It’s five answers to five questions. Here we go…
1. How do I give a reference for my awful boss?
I just found out that my boss is a final-round candidate for a position elsewhere. As a result, it’s likely that people from that department will come to our department to see him in action / ask us what he’s like to work with. (I work in education, so this isn’t as weird as it might be other industries.)
Thing is, Boss is a very nice person, but a terrible manager. He’s made a number of policy choices that I really disagree with, but he’s also just a mess: not on top of things that are supposed to be his job, he can’t run a meeting to save his soul, he takes critiques ultra-personally, he plays favorites with staff…everything you want a manger NOT to do. If I’m feeling charitable, I can see where the new job might be a better fit for Boss – it seems to involve less direct management of people, for one – but the fact remains that working with him has become increasingly nightmarish over the past several years.
My colleagues are pretty much prepared to lie through their teeth to get this guy out of here. I can see where they’re coming from, but it makes me feel gross – plus, there’s no guarantee that whoever replaced Boss would be any better on a policy level. (And if I tell the truth, and my comments keep Boss from getting New Job, and he finds that out? I believe the technical term is yikes.)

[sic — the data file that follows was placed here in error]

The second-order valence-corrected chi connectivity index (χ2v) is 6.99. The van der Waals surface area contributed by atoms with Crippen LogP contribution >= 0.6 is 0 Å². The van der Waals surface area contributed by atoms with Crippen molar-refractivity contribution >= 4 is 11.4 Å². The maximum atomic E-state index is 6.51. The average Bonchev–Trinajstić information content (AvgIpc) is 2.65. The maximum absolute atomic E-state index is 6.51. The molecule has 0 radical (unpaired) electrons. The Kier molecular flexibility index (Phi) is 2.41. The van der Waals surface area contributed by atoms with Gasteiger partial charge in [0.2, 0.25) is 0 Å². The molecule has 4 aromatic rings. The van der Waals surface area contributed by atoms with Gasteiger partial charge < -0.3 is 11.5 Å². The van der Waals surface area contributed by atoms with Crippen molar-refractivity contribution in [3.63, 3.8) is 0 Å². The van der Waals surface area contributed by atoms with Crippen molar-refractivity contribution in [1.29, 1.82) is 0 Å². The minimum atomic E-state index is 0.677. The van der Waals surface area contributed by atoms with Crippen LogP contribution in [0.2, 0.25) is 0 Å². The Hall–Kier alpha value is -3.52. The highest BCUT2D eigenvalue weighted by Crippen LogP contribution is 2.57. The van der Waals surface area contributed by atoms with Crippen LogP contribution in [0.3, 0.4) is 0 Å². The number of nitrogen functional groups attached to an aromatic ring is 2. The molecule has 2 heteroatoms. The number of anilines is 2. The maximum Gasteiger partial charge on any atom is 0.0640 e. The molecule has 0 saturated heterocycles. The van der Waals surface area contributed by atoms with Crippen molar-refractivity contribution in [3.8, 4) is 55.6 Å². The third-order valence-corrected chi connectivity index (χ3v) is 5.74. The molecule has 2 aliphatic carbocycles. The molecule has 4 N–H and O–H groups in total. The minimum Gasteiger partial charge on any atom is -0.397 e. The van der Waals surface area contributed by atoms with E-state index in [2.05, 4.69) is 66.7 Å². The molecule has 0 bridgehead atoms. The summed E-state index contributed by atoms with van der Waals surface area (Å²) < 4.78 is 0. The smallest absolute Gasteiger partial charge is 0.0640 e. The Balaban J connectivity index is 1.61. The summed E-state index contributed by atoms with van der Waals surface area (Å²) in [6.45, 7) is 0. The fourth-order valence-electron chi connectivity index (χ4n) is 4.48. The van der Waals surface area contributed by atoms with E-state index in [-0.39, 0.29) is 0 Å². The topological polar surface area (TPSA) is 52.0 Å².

So. Do I have a good way out of this – ideally one where I get rid of Boss without having to feel like I’m selling snake oil? Or should I just arrange to be “out sick” when the interviewers come around?
Ugh. It’s really your call, but I’m going to argue that the ethical thing to do here is to answer the reference-checker’s questions honestly and straightforwardly. Yes, it means that you may be stuck with your terrible boss much longer. But it means that you won’t be responsible for foisting a terrible manager on to an unsuspecting team that tried to do some due diligence about him and then got intentionally misled.
Of course, you could also argue that the reference-checkers should know that they can’t rely on your boss’s current employees to speak the truth because of the power dynamics in play, and that they should also be vetting him with lots of other sources (including even former employees who he no longer manages and who might feel more comfortable being candid).